In his essay, Organised Labour History in Britain, John McIlroy, points out that;

“It was said of Thompson that he ‘opened new ways of enquiring into the past in India and Latin America,[…] He has influenced Chinese labour historians and inspired the feminist scholar of Arab texts, Fatima Mernissi.’ He lectured in Canada and the USA and maintained his family’s links with India. His influence marked the developments in labour history in all three countries.”

This canonisation of Thompson is not to diminish the work of other scholars but it does point up the huge contribution to both broad and narrow Labour History from those outside the academy and the fact that institutionalised university history has never been quite sure what to do with the history of the lower orders.

The second thread is that well before the forward march of labour was halted in Eric Hobsbawms immortal phrase the subject matter had begun to fragment with new dimensions to the central ambiguity. Some of these especially the interest of feminists has been very welcome others like the so called ‘linguistic turn’ less so.

Hobsbawm suspects that what made British Labour history influential however, apart from the sheer size of the community and the high quality of some of the work produced was “its function as a catalyst of political rethinking on the British left”.

“Neither E.P. Thompson’s Making or Raph Samuels initiatives, the ‘History Workshop’ movement , nor my Primitive Rebels , can be fully understood accept as an attempt to find a way forward in left politics through historical reflection.”

Anyone interested in Labour History will find terrific value in this book I found references to works that I was not familiar with that I will now seek out to fill gaps in my understanding and readers will gain huge benefits from the references and bibliography. I particularly welcome the opportunity to look at Labour History through the prism of the Indian, Japanese and German experience which these international essays give us.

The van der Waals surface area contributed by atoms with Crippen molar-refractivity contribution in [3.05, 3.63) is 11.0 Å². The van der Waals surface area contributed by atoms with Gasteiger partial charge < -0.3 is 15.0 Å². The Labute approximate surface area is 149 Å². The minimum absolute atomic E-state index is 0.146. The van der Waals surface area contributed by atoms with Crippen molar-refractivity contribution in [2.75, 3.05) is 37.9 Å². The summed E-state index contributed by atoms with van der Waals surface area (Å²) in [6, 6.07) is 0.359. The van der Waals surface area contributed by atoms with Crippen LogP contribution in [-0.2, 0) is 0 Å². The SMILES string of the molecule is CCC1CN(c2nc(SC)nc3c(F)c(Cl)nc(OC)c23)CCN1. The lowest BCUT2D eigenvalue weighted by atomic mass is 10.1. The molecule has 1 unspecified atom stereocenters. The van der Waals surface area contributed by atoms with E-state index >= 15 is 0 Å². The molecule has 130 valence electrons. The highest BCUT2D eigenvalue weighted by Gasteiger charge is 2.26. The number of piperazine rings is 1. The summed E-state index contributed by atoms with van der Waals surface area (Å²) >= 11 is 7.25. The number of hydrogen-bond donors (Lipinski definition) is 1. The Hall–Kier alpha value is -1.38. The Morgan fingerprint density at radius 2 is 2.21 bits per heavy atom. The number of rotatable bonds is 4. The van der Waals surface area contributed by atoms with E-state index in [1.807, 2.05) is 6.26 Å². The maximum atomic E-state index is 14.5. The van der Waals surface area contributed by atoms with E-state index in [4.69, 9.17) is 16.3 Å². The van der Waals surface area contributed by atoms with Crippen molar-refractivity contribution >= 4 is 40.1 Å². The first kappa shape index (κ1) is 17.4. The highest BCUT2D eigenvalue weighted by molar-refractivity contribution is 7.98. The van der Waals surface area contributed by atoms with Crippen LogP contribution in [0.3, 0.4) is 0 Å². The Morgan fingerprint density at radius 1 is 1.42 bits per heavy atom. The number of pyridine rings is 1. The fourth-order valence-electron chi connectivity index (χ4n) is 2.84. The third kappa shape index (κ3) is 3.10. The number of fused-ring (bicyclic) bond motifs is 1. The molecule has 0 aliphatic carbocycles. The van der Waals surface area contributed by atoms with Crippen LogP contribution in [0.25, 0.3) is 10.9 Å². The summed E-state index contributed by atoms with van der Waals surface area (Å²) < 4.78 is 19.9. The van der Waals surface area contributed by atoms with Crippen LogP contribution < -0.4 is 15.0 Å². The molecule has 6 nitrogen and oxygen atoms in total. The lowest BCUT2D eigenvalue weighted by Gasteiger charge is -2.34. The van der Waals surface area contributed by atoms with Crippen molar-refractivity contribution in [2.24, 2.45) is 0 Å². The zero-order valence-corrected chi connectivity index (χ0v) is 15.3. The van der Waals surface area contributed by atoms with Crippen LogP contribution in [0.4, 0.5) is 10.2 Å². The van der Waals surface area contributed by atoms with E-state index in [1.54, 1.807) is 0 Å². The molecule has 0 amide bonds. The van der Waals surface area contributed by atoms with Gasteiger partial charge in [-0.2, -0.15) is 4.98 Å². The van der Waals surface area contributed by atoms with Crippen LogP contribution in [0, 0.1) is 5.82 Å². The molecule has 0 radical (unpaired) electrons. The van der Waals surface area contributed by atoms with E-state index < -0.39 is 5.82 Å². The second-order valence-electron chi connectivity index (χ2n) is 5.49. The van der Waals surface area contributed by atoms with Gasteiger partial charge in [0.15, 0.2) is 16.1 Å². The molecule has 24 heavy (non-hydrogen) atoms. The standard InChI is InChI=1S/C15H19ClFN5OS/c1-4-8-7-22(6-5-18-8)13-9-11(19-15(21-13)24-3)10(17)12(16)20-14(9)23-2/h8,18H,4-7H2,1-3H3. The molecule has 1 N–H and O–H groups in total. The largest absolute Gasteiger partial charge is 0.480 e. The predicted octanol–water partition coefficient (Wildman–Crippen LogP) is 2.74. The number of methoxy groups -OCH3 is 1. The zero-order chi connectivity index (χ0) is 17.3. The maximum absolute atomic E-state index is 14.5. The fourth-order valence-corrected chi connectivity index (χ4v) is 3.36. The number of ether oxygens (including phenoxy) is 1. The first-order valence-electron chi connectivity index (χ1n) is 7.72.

If I have one disappointment it is that although Van der Lindon mentions co-operation in his definition (and as a co-operator) I found only one reference in the index to Co-operation and that is in the context of the Canadian Co-operative Commonwealth Federation. Clearly there is work still to be done and I hope the next fifty years of organised labour history are as rich as the first fifty and we will continue to look for ways forward in left thinking with active historical reflection.

Nick Matthews is the Chair of the UK Society for Co-operative Studies


I was surprised when Tory rhetoric went from “No such thing as Society” to the “Big Society” and even more surprised about their new found passion for co-operatives and mutual’s. Well we can all now see that it was purely cosmetic. The coalition has fallen at the very first fence. The first chance the Coalition gets to turn the rhetoric into action about creating co-ops and new mutual’s and they sell Northern Rock to of all people Richard Branson.

As Ed Mayo general secretary of Co-operatives UK said “The government had a real chance to show the strength of its commitment to co-operatives and mutuals….it passed it up”. The winner is the people’s capitalist and self publicist par excellence Richard Branson.

This is the man who made his first pile from the Exorcist. A film that like the Coalition was pretty scary. Every time we went towards that room we heard the music of Mike Oldfield’s Tubular Bells. Released as single in America on the Virgin label it became a top ten hit. The success of the film drove the sales of the album, until then an underground success, and made it the first hit on Branson’s Virgin records – a hit that made a fortune for Oldfield and for Branson.